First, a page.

It was also announced that Mr. Johnson would be chairing an emergency COBRA (Cabinet Office Briefing Room A) meeting on Monday. COBRA is an emergency council most often convened as part of the Civil Contingencies Committee. Those in attendance at a CORBA meeting depend on the nature of the emergency.
Some have criticised the British Prime Minister for not acting with the appropriate urgency. It is a fair point that infectious diseases don’t take weekends off. If the coronavirus becomes unmanageable, Mr. Johnson’s lack of haste in convening the COBRA meeting is sure to be used against him. There are echoes here of Mr. Johnson’s response to the London riots in August 2011 when he initially refused to cut short his summer holiday in Canada to deal with the crisis in his city. The public outcry was so great that he did eventually relent and come home early. When back in London, he continued to show no sense of urgency and even turned up late to the emergency COBRA meetings convened to deal with the riots.
It is an unforced error on Mr. Johnson’s part to wait to hold an emergency COBRA meeting. Britons want to see their Prime Minister on top of a crisis and quick on the ball responding to changing facts on the ground.
A failure to manage a crisis can severely alter the trajectory of a Prime Minister’s political fortunes. John Major won a General Election, against all odds, on April 9th 1992 but five months later on Wednesday 16th September, which became known as “Black Wednesday”, he provided indecisive and in over his head as his Government tried and failed to keep the pound sterling in the Exchange Rate Mechanism as the value of the pound was collapsing. From that moment onwards, he became a Prime Minister with a very visible sell-by date. His Government continued until the last possible date for a new General Election, 1st May 1997, which saw the Conservative Party lose 171 seats, to be left with a presence of only 165 seats.
Mr. Johnson would be wise to remember that “arrogance breeds contempt” and if he fails to meet the moment with his response to this virus, the political paradigm could once again shift with the election of a credible Leader of the Opposition, who could portray himself as a “serious man, for serious times” in contrast to an “out for lunch” Prime Minister.
With all due respect to Mr. Johnson, he does not strike me as the sort of leader who would take naturally to administering the minutiae of response to a pandemic. The strength of a true leader is being able to appoint the best people to offset your weaknesses. Mr. Johnson should be fully engaged with the process but as has to ensure the rest of government continues to function during this crisis, he will have to manage it whilst taking an aerial view and broader brush strokes.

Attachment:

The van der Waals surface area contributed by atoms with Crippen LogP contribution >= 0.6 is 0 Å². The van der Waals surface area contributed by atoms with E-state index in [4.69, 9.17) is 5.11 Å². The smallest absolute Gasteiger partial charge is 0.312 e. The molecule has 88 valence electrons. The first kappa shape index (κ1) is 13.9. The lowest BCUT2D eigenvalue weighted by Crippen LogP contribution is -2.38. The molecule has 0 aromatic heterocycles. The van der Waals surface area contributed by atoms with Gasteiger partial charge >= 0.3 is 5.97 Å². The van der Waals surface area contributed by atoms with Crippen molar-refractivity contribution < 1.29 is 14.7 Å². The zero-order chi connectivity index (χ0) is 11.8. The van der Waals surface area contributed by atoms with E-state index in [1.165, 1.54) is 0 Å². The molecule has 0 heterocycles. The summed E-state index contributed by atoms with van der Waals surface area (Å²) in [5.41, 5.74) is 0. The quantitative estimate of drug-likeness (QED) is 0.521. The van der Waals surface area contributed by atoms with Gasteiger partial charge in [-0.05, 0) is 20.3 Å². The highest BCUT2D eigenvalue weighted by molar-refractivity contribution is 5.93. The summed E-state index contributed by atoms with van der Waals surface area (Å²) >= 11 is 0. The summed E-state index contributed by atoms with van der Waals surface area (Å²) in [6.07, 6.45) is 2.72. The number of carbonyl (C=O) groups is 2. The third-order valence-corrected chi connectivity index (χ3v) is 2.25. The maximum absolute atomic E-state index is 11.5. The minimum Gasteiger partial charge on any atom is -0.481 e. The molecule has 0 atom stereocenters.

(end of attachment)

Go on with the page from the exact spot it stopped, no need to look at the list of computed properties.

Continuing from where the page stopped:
What is need, in all haste, is the appointment of an official, colloquially know as a “czar”, to coordinate the Government’s response to this crisis and provide a defined line of command and accountable for that response.
If the coronavirus does become a worldwide pandemic; it might make it necessary for the British Government to put the Civil Contingencies Act 2004 into effect, for the first time.
The Act was passed by the Blair government in the wake of the Foot and Mouth Disease outbreak in 2001; after deeming the existing legislation for dealing with such national emergences, the Civil Defence Act 1948, insufficient. In 2013, the Cabinet Office produced a briefing note on “How the government prepares and plans for emergencies, working nationally, locally and co-operatively to ensure civil protection in the UK”. It is worth reading.
Medical professionals in Britain have been putting measures into place to ensure people can be tested for the virus. Central London Community Healthcare Trust is having the Parsons Green Health Centre act as a drive-thru swabbing hub for Covid-19 (as the coronavirus is also known). Those who cannot drive are being visited in their own homes to have their test. The Gloucestershire Health and Care NHS Foundation Trust is today setting up a drive-thru testing facility at their facility at Edward Jenner Court. NHS Lothian have announced a drive-thru testing centre at Edinburgh’s Western General Hospital. It strikes me looking at these announcements that some of the “internal market” reforms in the NHS made over the previous two decades might have hindered the Health Service’s ability to have a “joined-up” response to the threat of Covid-19. If that proves to be so, it would be worth reviewing whether an ideological fealty to free markets has got in the way of smart governance when it comes to our national healthcare. An ability to co-ordinate an effective “joined-up” nationwide response to the threat of a pandemic should be one of the advantages of having a National Health Service.